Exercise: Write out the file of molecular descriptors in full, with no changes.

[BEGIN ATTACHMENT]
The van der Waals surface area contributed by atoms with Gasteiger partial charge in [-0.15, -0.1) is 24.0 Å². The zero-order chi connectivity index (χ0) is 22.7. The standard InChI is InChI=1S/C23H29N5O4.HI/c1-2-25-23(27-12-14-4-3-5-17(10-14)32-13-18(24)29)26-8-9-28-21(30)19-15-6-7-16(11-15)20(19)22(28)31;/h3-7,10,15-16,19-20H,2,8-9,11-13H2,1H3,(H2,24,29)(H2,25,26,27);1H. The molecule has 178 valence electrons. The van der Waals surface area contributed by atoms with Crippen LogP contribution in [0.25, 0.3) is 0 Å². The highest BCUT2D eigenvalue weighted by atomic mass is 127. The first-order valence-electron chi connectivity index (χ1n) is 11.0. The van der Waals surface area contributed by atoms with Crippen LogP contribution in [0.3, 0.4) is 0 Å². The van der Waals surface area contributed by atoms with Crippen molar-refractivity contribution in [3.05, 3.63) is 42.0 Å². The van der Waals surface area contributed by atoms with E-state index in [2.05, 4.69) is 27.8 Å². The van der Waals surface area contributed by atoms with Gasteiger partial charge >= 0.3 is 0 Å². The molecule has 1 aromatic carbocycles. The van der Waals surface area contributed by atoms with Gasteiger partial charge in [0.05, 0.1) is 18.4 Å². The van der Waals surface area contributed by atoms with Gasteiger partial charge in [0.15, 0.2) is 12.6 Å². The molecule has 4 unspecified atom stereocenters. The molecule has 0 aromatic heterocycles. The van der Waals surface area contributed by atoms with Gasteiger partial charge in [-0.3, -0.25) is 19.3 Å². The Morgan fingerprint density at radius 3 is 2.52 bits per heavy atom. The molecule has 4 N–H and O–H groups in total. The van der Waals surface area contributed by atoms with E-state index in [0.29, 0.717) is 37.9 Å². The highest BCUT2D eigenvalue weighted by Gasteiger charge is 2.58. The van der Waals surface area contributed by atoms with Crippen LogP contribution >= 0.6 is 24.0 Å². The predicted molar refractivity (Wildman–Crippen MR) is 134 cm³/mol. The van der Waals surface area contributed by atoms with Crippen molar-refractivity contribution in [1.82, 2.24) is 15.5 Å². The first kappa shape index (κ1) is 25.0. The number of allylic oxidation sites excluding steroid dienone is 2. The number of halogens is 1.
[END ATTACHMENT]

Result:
The van der Waals surface area contributed by atoms with Gasteiger partial charge in [-0.15, -0.1) is 24.0 Å². The zero-order chi connectivity index (χ0) is 22.7. The standard InChI is InChI=1S/C23H29N5O4.HI/c1-2-25-23(27-12-14-4-3-5-17(10-14)32-13-18(24)29)26-8-9-28-21(30)19-15-6-7-16(11-15)20(19)22(28)31;/h3-7,10,15-16,19-20H,2,8-9,11-13H2,1H3,(H2,24,29)(H2,25,26,27);1H. The molecule has 178 valence electrons. The van der Waals surface area contributed by atoms with Crippen LogP contribution in [0.25, 0.3) is 0 Å². The highest BCUT2D eigenvalue weighted by atomic mass is 127. The first-order valence-electron chi connectivity index (χ1n) is 11.0. The van der Waals surface area contributed by atoms with Crippen LogP contribution in [0.3, 0.4) is 0 Å². The van der Waals surface area contributed by atoms with Crippen molar-refractivity contribution in [3.05, 3.63) is 42.0 Å². The van der Waals surface area contributed by atoms with E-state index in [2.05, 4.69) is 27.8 Å². The van der Waals surface area contributed by atoms with Gasteiger partial charge >= 0.3 is 0 Å². The molecule has 1 aromatic carbocycles. The van der Waals surface area contributed by atoms with Gasteiger partial charge in [0.05, 0.1) is 18.4 Å². The van der Waals surface area contributed by atoms with Gasteiger partial charge in [0.15, 0.2) is 12.6 Å². The molecule has 4 unspecified atom stereocenters. The molecule has 0 aromatic heterocycles. The van der Waals surface area contributed by atoms with Gasteiger partial charge in [-0.3, -0.25) is 19.3 Å². The Morgan fingerprint density at radius 3 is 2.52 bits per heavy atom. The molecule has 4 N–H and O–H groups in total. The van der Waals surface area contributed by atoms with E-state index in [0.29, 0.717) is 37.9 Å². The highest BCUT2D eigenvalue weighted by Gasteiger charge is 2.58. The van der Waals surface area contributed by atoms with Crippen LogP contribution >= 0.6 is 24.0 Å². The predicted molar refractivity (Wildman–Crippen MR) is 134 cm³/mol. The van der Waals surface area contributed by atoms with Crippen molar-refractivity contribution in [1.82, 2.24) is 15.5 Å². The first kappa shape index (κ1) is 25.0. The number of allylic oxidation sites excluding steroid dienone is 2. The number of halogens is 1.